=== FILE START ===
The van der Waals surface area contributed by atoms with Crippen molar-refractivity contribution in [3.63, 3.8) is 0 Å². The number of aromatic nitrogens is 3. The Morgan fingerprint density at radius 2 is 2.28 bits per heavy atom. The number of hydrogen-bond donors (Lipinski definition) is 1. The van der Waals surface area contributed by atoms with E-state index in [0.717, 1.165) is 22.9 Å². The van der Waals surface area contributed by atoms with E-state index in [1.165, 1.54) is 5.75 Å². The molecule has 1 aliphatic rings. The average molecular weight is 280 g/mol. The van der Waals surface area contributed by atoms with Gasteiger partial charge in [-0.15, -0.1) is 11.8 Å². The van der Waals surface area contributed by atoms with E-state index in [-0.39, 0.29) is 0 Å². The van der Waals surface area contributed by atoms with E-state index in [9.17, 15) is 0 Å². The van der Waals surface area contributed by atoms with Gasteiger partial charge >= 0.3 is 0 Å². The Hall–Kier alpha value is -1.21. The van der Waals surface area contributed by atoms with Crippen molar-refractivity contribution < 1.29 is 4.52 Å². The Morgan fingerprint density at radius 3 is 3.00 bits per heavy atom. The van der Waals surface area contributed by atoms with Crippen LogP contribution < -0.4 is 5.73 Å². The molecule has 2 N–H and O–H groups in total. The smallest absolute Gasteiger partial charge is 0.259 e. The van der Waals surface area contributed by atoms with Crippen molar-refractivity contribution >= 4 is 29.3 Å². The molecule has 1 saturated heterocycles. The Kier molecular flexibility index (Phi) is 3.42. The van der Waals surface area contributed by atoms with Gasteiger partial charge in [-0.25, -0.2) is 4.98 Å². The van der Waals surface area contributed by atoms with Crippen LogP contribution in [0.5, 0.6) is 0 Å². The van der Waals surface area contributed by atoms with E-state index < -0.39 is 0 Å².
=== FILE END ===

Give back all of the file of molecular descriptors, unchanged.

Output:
The van der Waals surface area contributed by atoms with Crippen molar-refractivity contribution in [3.63, 3.8) is 0 Å². The number of aromatic nitrogens is 3. The Morgan fingerprint density at radius 2 is 2.28 bits per heavy atom. The number of hydrogen-bond donors (Lipinski definition) is 1. The van der Waals surface area contributed by atoms with E-state index in [0.717, 1.165) is 22.9 Å². The van der Waals surface area contributed by atoms with E-state index in [1.165, 1.54) is 5.75 Å². The molecule has 1 aliphatic rings. The average molecular weight is 280 g/mol. The van der Waals surface area contributed by atoms with Gasteiger partial charge in [-0.15, -0.1) is 11.8 Å². The van der Waals surface area contributed by atoms with E-state index in [-0.39, 0.29) is 0 Å². The van der Waals surface area contributed by atoms with E-state index in [9.17, 15) is 0 Å². The van der Waals surface area contributed by atoms with Gasteiger partial charge >= 0.3 is 0 Å². The Hall–Kier alpha value is -1.21. The van der Waals surface area contributed by atoms with Crippen molar-refractivity contribution < 1.29 is 4.52 Å². The Morgan fingerprint density at radius 3 is 3.00 bits per heavy atom. The van der Waals surface area contributed by atoms with Crippen LogP contribution < -0.4 is 5.73 Å². The molecule has 2 N–H and O–H groups in total. The smallest absolute Gasteiger partial charge is 0.259 e. The van der Waals surface area contributed by atoms with Crippen molar-refractivity contribution >= 4 is 29.3 Å². The molecule has 1 saturated heterocycles. The Kier molecular flexibility index (Phi) is 3.42. The van der Waals surface area contributed by atoms with Gasteiger partial charge in [-0.25, -0.2) is 4.98 Å². The van der Waals surface area contributed by atoms with Crippen LogP contribution in [0.5, 0.6) is 0 Å². The van der Waals surface area contributed by atoms with E-state index < -0.39 is 0 Å².